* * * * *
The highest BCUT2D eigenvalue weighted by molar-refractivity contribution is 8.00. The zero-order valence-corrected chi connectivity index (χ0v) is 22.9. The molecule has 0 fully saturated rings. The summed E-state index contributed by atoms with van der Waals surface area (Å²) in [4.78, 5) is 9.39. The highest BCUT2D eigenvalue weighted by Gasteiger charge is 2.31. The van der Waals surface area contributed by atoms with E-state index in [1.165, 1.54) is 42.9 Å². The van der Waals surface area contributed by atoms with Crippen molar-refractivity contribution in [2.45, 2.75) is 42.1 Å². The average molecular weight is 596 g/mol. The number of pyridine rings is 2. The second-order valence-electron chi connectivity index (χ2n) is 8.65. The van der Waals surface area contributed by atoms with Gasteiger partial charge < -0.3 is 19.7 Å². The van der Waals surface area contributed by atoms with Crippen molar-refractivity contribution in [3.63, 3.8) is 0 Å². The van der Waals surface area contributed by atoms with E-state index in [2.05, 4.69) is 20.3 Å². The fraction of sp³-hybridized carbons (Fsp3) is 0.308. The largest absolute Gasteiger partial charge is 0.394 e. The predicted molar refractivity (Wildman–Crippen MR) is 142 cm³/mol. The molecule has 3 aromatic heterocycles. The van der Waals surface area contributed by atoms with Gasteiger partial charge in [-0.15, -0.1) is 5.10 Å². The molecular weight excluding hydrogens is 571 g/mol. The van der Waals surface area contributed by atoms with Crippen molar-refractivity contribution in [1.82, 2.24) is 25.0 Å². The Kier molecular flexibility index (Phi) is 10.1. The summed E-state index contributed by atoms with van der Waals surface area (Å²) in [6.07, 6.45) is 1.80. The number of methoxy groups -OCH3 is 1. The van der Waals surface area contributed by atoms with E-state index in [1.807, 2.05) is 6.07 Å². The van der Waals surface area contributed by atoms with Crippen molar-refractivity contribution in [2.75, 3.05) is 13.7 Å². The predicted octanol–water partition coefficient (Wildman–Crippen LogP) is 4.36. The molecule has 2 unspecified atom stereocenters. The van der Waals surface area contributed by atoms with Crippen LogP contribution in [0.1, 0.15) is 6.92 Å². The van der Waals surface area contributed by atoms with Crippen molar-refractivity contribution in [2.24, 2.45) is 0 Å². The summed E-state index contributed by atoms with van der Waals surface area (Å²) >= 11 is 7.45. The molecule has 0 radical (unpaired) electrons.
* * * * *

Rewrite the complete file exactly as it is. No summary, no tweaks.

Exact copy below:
The highest BCUT2D eigenvalue weighted by molar-refractivity contribution is 8.00. The zero-order valence-corrected chi connectivity index (χ0v) is 22.9. The molecule has 0 fully saturated rings. The summed E-state index contributed by atoms with van der Waals surface area (Å²) in [4.78, 5) is 9.39. The highest BCUT2D eigenvalue weighted by Gasteiger charge is 2.31. The van der Waals surface area contributed by atoms with E-state index in [1.165, 1.54) is 42.9 Å². The van der Waals surface area contributed by atoms with Crippen molar-refractivity contribution in [2.45, 2.75) is 42.1 Å². The average molecular weight is 596 g/mol. The number of pyridine rings is 2. The second-order valence-electron chi connectivity index (χ2n) is 8.65. The van der Waals surface area contributed by atoms with Gasteiger partial charge < -0.3 is 19.7 Å². The van der Waals surface area contributed by atoms with Crippen molar-refractivity contribution in [3.63, 3.8) is 0 Å². The van der Waals surface area contributed by atoms with E-state index in [2.05, 4.69) is 20.3 Å². The fraction of sp³-hybridized carbons (Fsp3) is 0.308. The largest absolute Gasteiger partial charge is 0.394 e. The predicted molar refractivity (Wildman–Crippen MR) is 142 cm³/mol. The molecule has 3 aromatic heterocycles. The van der Waals surface area contributed by atoms with Gasteiger partial charge in [-0.15, -0.1) is 5.10 Å². The molecular weight excluding hydrogens is 571 g/mol. The van der Waals surface area contributed by atoms with Crippen molar-refractivity contribution in [1.82, 2.24) is 25.0 Å². The Kier molecular flexibility index (Phi) is 10.1. The summed E-state index contributed by atoms with van der Waals surface area (Å²) in [6.07, 6.45) is 1.80. The number of methoxy groups -OCH3 is 1. The van der Waals surface area contributed by atoms with E-state index in [1.807, 2.05) is 6.07 Å². The van der Waals surface area contributed by atoms with Crippen molar-refractivity contribution in [2.75, 3.05) is 13.7 Å². The predicted octanol–water partition coefficient (Wildman–Crippen LogP) is 4.36. The molecule has 2 unspecified atom stereocenters. The van der Waals surface area contributed by atoms with Crippen LogP contribution in [0.1, 0.15) is 6.92 Å². The van der Waals surface area contributed by atoms with Crippen molar-refractivity contribution in [2.24, 2.45) is 0 Å². The summed E-state index contributed by atoms with van der Waals surface area (Å²) >= 11 is 7.45. The molecule has 0 radical (unpaired) electrons.